Washington D.C. – U.S. Senator Chuck Schumer today spoke on the Senate floor regarding the latest revelations in the House impeachment inquiry following the public testimony of George Kent and Ambassador William Taylor during which Taylor testified that an aide heard a phone call during which the president made clear he cared more about Ukraine investigating his political rivals than about helping Ukraine. Senator Schumer also urged Republicans to pay attention and examine the facts so that they are able to render impartial justice. Below are Senator Schumer’s remarks, which can also be viewed here.
Now yesterday, public hearings began yesterday in the House impeachment inquiry into President Trump with the testimony of George Kent and William Taylor.
Ambassador Taylor—a career public servant, a war hero, long serving presidents of both parties—provided a startling new revelation: that his aide overheard a conversation between President Trump and Ambassador Sondland during which the president made clear he cared more about Ukraine investigating the Bidens than he did about helping Ukraine. The aide is reportedly set to appear before the House for a deposition later this week, and Mr. Sondland is set to appear before the Intelligence Committee for a public hearing next week.
All Senators have an obligation to seek and review the full facts developed by this inquiry to be able to render impartial justice. However, some of my Republican friends here in the Senate have said that they are not even paying attention to the hearings in the House.
The distinguished Chairman of the Judiciary Committee, a former House manager of an impeachment case who at the time repeatedly urged Senators NOT to make up their minds before the case was in, recently said, “I made up my mind. There’s nothing there.” It’s before a single bit of evidence is presented in the Senate. Alice In Wonderland. First the verdict, then the trial. That’s not becoming for the chairman of the Judiciary Committee.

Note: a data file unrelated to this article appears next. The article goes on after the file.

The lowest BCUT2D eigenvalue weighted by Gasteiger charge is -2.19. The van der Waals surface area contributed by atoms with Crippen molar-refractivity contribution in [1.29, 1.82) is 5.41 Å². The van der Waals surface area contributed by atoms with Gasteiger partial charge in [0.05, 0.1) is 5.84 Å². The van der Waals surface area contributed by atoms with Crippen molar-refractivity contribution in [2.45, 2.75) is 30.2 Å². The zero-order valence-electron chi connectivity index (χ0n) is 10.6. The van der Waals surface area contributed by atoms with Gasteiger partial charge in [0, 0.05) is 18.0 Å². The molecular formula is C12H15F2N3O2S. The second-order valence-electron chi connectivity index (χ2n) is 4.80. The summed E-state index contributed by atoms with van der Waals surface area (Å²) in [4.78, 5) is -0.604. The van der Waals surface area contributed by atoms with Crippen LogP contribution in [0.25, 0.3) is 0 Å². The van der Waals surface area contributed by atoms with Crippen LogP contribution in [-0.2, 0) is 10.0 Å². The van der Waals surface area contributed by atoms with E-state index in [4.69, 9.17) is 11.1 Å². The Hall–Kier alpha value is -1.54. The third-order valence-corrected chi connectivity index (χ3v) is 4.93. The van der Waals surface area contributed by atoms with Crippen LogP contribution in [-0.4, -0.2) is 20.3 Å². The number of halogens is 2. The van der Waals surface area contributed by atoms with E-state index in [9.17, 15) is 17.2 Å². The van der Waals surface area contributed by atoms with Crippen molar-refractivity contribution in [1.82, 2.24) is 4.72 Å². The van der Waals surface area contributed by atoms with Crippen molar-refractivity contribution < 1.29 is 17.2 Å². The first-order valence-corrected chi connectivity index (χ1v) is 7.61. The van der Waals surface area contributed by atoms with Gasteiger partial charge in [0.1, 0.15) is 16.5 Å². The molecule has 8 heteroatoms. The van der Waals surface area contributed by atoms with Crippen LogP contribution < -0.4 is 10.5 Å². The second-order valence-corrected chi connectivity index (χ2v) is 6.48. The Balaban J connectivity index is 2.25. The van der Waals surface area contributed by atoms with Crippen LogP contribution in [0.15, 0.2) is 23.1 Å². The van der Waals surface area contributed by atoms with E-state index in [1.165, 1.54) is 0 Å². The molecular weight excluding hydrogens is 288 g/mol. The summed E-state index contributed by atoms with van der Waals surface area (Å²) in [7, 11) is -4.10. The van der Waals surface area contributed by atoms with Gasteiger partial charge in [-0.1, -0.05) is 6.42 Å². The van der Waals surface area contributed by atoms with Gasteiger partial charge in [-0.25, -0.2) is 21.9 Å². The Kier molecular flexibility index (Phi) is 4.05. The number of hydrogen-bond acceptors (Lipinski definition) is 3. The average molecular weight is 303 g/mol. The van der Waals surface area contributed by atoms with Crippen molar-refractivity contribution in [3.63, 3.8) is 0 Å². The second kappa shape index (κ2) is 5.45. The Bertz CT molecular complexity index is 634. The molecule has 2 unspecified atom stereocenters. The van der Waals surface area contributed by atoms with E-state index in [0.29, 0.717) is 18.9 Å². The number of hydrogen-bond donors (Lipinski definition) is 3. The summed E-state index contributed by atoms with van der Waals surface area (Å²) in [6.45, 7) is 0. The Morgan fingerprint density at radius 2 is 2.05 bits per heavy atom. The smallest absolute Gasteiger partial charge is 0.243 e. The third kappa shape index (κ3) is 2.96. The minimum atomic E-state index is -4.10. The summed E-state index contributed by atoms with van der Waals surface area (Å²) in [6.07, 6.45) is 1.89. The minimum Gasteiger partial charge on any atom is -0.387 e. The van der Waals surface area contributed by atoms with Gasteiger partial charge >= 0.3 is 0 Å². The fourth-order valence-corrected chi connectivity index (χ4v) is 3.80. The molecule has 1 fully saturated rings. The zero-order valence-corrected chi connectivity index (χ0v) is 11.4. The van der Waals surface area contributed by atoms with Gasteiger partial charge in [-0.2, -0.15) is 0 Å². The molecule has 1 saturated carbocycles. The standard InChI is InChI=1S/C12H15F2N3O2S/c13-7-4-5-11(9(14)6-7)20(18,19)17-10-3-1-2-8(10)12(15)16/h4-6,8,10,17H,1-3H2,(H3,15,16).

And while my Republican colleagues may not have been paying attention, I have been paying attention. My Democratic colleagues in the Senate who know they might have to act as judges and jurors, in this case, are paying attention. America is paying attention. And the evidence we all heard from Mr. Taylor and Mr. Kent cast a troubling portrait of a president who is trying to use the powers of his office for personal, political gain.
As the public hearings continue, we have a responsibility here in the Senate not to pre-judge the case but to examine the evidence impartially. At the very least, Senators should be paying attention.